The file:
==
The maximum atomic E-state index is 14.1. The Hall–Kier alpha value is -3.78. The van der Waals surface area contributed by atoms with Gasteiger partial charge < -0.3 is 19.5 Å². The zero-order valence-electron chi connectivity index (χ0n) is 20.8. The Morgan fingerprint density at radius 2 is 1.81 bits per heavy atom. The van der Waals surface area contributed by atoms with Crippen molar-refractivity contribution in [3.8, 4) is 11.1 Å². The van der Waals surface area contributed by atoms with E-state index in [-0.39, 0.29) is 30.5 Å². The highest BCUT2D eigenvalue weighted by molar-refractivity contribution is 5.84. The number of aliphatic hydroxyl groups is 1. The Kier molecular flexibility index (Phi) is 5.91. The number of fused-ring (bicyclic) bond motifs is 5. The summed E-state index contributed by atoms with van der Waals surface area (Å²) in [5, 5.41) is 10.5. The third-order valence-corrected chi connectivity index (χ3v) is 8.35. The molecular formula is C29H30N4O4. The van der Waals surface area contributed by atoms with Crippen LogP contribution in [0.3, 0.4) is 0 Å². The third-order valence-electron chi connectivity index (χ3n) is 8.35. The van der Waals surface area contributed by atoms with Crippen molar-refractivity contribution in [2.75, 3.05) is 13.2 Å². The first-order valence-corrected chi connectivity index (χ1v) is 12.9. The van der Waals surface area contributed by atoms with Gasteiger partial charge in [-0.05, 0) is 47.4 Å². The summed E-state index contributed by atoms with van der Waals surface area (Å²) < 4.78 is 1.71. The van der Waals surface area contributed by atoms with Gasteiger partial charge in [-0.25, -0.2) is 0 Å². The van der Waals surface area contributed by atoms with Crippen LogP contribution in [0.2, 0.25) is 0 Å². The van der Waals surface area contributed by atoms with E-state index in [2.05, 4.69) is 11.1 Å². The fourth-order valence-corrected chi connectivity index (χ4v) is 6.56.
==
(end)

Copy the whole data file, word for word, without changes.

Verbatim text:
The maximum atomic E-state index is 14.1. The Hall–Kier alpha value is -3.78. The van der Waals surface area contributed by atoms with Gasteiger partial charge < -0.3 is 19.5 Å². The zero-order valence-electron chi connectivity index (χ0n) is 20.8. The Morgan fingerprint density at radius 2 is 1.81 bits per heavy atom. The van der Waals surface area contributed by atoms with Crippen molar-refractivity contribution in [3.8, 4) is 11.1 Å². The van der Waals surface area contributed by atoms with E-state index in [-0.39, 0.29) is 30.5 Å². The highest BCUT2D eigenvalue weighted by molar-refractivity contribution is 5.84. The number of aliphatic hydroxyl groups is 1. The Kier molecular flexibility index (Phi) is 5.91. The number of fused-ring (bicyclic) bond motifs is 5. The summed E-state index contributed by atoms with van der Waals surface area (Å²) in [5, 5.41) is 10.5. The third-order valence-corrected chi connectivity index (χ3v) is 8.35. The molecular formula is C29H30N4O4. The van der Waals surface area contributed by atoms with Crippen LogP contribution in [0.3, 0.4) is 0 Å². The third-order valence-electron chi connectivity index (χ3n) is 8.35. The van der Waals surface area contributed by atoms with Crippen molar-refractivity contribution in [2.75, 3.05) is 13.2 Å². The first-order valence-corrected chi connectivity index (χ1v) is 12.9. The van der Waals surface area contributed by atoms with Gasteiger partial charge in [-0.05, 0) is 47.4 Å². The summed E-state index contributed by atoms with van der Waals surface area (Å²) < 4.78 is 1.71. The van der Waals surface area contributed by atoms with Gasteiger partial charge in [-0.25, -0.2) is 0 Å². The van der Waals surface area contributed by atoms with Crippen LogP contribution in [0.2, 0.25) is 0 Å². The van der Waals surface area contributed by atoms with E-state index in [2.05, 4.69) is 11.1 Å². The fourth-order valence-corrected chi connectivity index (χ4v) is 6.56.